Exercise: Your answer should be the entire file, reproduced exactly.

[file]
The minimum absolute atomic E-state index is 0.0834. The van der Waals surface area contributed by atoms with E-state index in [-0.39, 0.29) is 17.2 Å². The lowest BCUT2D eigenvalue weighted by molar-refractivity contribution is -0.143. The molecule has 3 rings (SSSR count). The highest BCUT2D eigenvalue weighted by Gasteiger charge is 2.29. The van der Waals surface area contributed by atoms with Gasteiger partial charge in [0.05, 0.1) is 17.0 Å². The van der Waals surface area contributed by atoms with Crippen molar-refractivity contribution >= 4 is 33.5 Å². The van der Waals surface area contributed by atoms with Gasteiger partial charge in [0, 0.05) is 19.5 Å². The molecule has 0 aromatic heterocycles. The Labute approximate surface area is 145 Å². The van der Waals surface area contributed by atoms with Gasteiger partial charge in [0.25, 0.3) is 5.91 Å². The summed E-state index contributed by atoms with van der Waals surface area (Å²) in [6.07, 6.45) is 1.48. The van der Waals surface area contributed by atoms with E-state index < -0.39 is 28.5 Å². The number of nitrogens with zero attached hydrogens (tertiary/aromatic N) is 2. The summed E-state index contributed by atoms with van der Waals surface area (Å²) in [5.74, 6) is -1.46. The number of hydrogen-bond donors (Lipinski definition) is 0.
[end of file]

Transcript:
The minimum absolute atomic E-state index is 0.0834. The van der Waals surface area contributed by atoms with E-state index in [-0.39, 0.29) is 17.2 Å². The lowest BCUT2D eigenvalue weighted by molar-refractivity contribution is -0.143. The molecule has 3 rings (SSSR count). The highest BCUT2D eigenvalue weighted by Gasteiger charge is 2.29. The van der Waals surface area contributed by atoms with Gasteiger partial charge in [0.05, 0.1) is 17.0 Å². The van der Waals surface area contributed by atoms with Crippen molar-refractivity contribution >= 4 is 33.5 Å². The van der Waals surface area contributed by atoms with Gasteiger partial charge in [0, 0.05) is 19.5 Å². The molecule has 0 aromatic heterocycles. The Labute approximate surface area is 145 Å². The van der Waals surface area contributed by atoms with Gasteiger partial charge in [0.25, 0.3) is 5.91 Å². The summed E-state index contributed by atoms with van der Waals surface area (Å²) in [6.07, 6.45) is 1.48. The van der Waals surface area contributed by atoms with E-state index < -0.39 is 28.5 Å². The number of nitrogens with zero attached hydrogens (tertiary/aromatic N) is 2. The summed E-state index contributed by atoms with van der Waals surface area (Å²) in [5.74, 6) is -1.46. The number of hydrogen-bond donors (Lipinski definition) is 0.